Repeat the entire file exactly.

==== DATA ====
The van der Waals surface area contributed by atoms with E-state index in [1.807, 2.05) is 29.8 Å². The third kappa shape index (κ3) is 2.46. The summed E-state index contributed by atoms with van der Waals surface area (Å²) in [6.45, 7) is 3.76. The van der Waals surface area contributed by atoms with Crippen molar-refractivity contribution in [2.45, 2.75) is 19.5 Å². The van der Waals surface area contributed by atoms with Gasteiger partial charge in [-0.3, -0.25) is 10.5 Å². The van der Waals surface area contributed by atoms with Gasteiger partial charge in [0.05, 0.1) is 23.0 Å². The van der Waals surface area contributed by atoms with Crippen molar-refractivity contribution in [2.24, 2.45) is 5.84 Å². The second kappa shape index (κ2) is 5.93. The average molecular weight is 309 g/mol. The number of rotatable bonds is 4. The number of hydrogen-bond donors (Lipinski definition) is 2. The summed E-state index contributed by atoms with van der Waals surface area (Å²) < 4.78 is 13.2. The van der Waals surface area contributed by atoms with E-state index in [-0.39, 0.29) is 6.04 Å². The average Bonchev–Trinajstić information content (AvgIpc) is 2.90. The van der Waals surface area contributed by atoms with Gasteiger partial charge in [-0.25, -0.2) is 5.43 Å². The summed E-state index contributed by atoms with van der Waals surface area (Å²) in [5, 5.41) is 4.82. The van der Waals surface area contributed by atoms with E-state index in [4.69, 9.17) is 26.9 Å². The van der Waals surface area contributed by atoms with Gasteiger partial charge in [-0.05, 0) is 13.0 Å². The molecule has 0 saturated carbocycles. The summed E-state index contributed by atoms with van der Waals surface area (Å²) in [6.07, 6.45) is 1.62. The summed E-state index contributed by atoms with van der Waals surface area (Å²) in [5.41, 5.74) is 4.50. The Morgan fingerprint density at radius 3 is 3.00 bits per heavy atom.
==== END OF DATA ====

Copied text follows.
The van der Waals surface area contributed by atoms with E-state index in [1.807, 2.05) is 29.8 Å². The third kappa shape index (κ3) is 2.46. The summed E-state index contributed by atoms with van der Waals surface area (Å²) in [6.45, 7) is 3.76. The van der Waals surface area contributed by atoms with Crippen molar-refractivity contribution in [2.45, 2.75) is 19.5 Å². The van der Waals surface area contributed by atoms with Gasteiger partial charge in [-0.3, -0.25) is 10.5 Å². The van der Waals surface area contributed by atoms with Gasteiger partial charge in [0.05, 0.1) is 23.0 Å². The van der Waals surface area contributed by atoms with Crippen molar-refractivity contribution in [2.24, 2.45) is 5.84 Å². The second kappa shape index (κ2) is 5.93. The average molecular weight is 309 g/mol. The number of rotatable bonds is 4. The number of hydrogen-bond donors (Lipinski definition) is 2. The summed E-state index contributed by atoms with van der Waals surface area (Å²) < 4.78 is 13.2. The van der Waals surface area contributed by atoms with E-state index in [-0.39, 0.29) is 6.04 Å². The average Bonchev–Trinajstić information content (AvgIpc) is 2.90. The van der Waals surface area contributed by atoms with Gasteiger partial charge in [-0.25, -0.2) is 5.43 Å². The summed E-state index contributed by atoms with van der Waals surface area (Å²) in [5, 5.41) is 4.82. The van der Waals surface area contributed by atoms with E-state index in [4.69, 9.17) is 26.9 Å². The van der Waals surface area contributed by atoms with Gasteiger partial charge in [-0.05, 0) is 13.0 Å². The molecule has 0 saturated carbocycles. The summed E-state index contributed by atoms with van der Waals surface area (Å²) in [6.07, 6.45) is 1.62. The summed E-state index contributed by atoms with van der Waals surface area (Å²) in [5.41, 5.74) is 4.50. The Morgan fingerprint density at radius 3 is 3.00 bits per heavy atom.